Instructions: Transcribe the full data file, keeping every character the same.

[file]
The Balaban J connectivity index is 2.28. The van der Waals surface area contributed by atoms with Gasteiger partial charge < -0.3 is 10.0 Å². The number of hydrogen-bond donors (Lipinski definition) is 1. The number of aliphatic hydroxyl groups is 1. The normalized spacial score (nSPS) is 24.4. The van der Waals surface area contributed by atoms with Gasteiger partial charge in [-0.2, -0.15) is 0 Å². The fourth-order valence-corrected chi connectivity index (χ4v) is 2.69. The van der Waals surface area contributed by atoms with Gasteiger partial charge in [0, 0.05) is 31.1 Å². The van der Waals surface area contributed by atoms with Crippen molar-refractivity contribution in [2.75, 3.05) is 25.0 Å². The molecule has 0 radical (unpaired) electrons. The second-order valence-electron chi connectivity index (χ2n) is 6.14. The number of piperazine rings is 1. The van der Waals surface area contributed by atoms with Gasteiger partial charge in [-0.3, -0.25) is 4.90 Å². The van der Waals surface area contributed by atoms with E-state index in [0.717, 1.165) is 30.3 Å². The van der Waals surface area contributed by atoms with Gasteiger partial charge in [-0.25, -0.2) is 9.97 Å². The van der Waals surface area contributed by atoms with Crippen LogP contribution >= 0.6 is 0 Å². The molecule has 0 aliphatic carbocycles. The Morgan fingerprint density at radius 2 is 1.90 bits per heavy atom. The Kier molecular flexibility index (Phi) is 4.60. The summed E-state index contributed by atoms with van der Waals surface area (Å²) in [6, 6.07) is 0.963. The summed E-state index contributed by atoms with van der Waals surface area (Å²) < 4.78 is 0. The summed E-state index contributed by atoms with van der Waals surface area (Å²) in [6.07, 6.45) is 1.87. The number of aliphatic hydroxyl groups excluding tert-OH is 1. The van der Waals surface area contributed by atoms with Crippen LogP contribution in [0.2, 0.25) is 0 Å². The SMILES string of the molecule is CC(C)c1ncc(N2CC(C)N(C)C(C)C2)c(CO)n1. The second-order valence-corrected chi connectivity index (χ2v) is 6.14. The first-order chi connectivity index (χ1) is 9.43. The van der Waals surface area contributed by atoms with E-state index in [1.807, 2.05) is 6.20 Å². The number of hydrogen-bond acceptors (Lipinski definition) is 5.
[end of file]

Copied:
The Balaban J connectivity index is 2.28. The van der Waals surface area contributed by atoms with Gasteiger partial charge < -0.3 is 10.0 Å². The number of hydrogen-bond donors (Lipinski definition) is 1. The number of aliphatic hydroxyl groups is 1. The normalized spacial score (nSPS) is 24.4. The van der Waals surface area contributed by atoms with Gasteiger partial charge in [-0.2, -0.15) is 0 Å². The fourth-order valence-corrected chi connectivity index (χ4v) is 2.69. The van der Waals surface area contributed by atoms with Gasteiger partial charge in [0, 0.05) is 31.1 Å². The van der Waals surface area contributed by atoms with Crippen molar-refractivity contribution in [2.75, 3.05) is 25.0 Å². The molecule has 0 radical (unpaired) electrons. The second-order valence-electron chi connectivity index (χ2n) is 6.14. The number of piperazine rings is 1. The van der Waals surface area contributed by atoms with Gasteiger partial charge in [-0.3, -0.25) is 4.90 Å². The van der Waals surface area contributed by atoms with E-state index in [0.717, 1.165) is 30.3 Å². The van der Waals surface area contributed by atoms with Gasteiger partial charge in [-0.25, -0.2) is 9.97 Å². The van der Waals surface area contributed by atoms with Crippen LogP contribution >= 0.6 is 0 Å². The molecule has 0 aliphatic carbocycles. The Morgan fingerprint density at radius 2 is 1.90 bits per heavy atom. The Kier molecular flexibility index (Phi) is 4.60. The summed E-state index contributed by atoms with van der Waals surface area (Å²) in [6, 6.07) is 0.963. The summed E-state index contributed by atoms with van der Waals surface area (Å²) < 4.78 is 0. The summed E-state index contributed by atoms with van der Waals surface area (Å²) in [6.07, 6.45) is 1.87. The number of aliphatic hydroxyl groups excluding tert-OH is 1. The van der Waals surface area contributed by atoms with Crippen LogP contribution in [0.2, 0.25) is 0 Å². The SMILES string of the molecule is CC(C)c1ncc(N2CC(C)N(C)C(C)C2)c(CO)n1. The second-order valence-corrected chi connectivity index (χ2v) is 6.14. The first-order chi connectivity index (χ1) is 9.43. The van der Waals surface area contributed by atoms with E-state index in [1.807, 2.05) is 6.20 Å². The number of hydrogen-bond acceptors (Lipinski definition) is 5.